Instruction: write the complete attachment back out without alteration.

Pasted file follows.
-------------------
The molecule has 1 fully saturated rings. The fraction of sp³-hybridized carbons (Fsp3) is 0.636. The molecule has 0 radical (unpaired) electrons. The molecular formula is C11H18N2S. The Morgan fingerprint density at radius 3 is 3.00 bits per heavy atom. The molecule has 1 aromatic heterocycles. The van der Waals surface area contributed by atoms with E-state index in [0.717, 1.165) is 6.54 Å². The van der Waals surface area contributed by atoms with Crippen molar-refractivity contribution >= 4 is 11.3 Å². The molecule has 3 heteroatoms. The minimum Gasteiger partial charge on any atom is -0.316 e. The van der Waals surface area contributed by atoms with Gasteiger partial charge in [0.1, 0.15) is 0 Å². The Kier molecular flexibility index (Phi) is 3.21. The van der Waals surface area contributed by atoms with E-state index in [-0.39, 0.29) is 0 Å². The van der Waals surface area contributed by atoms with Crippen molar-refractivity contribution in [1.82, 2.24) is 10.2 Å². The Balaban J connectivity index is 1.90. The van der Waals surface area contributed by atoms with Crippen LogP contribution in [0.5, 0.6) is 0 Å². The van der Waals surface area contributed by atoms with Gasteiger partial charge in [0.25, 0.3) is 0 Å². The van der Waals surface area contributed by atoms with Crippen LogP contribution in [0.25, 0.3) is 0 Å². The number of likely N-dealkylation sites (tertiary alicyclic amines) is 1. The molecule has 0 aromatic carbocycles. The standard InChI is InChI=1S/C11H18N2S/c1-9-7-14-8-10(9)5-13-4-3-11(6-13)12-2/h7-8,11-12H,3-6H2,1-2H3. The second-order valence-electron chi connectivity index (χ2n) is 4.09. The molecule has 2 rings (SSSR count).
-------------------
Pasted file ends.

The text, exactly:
The molecule has 1 fully saturated rings. The fraction of sp³-hybridized carbons (Fsp3) is 0.636. The molecule has 0 radical (unpaired) electrons. The molecular formula is C11H18N2S. The Morgan fingerprint density at radius 3 is 3.00 bits per heavy atom. The molecule has 1 aromatic heterocycles. The van der Waals surface area contributed by atoms with E-state index in [0.717, 1.165) is 6.54 Å². The van der Waals surface area contributed by atoms with Crippen molar-refractivity contribution >= 4 is 11.3 Å². The molecule has 3 heteroatoms. The minimum Gasteiger partial charge on any atom is -0.316 e. The van der Waals surface area contributed by atoms with Gasteiger partial charge in [0.1, 0.15) is 0 Å². The Kier molecular flexibility index (Phi) is 3.21. The van der Waals surface area contributed by atoms with E-state index in [-0.39, 0.29) is 0 Å². The van der Waals surface area contributed by atoms with Crippen molar-refractivity contribution in [1.82, 2.24) is 10.2 Å². The Balaban J connectivity index is 1.90. The van der Waals surface area contributed by atoms with Crippen LogP contribution in [0.5, 0.6) is 0 Å². The van der Waals surface area contributed by atoms with Gasteiger partial charge in [0.25, 0.3) is 0 Å². The van der Waals surface area contributed by atoms with Crippen LogP contribution in [0.25, 0.3) is 0 Å². The number of likely N-dealkylation sites (tertiary alicyclic amines) is 1. The molecule has 0 aromatic carbocycles. The standard InChI is InChI=1S/C11H18N2S/c1-9-7-14-8-10(9)5-13-4-3-11(6-13)12-2/h7-8,11-12H,3-6H2,1-2H3. The second-order valence-electron chi connectivity index (χ2n) is 4.09. The molecule has 2 rings (SSSR count).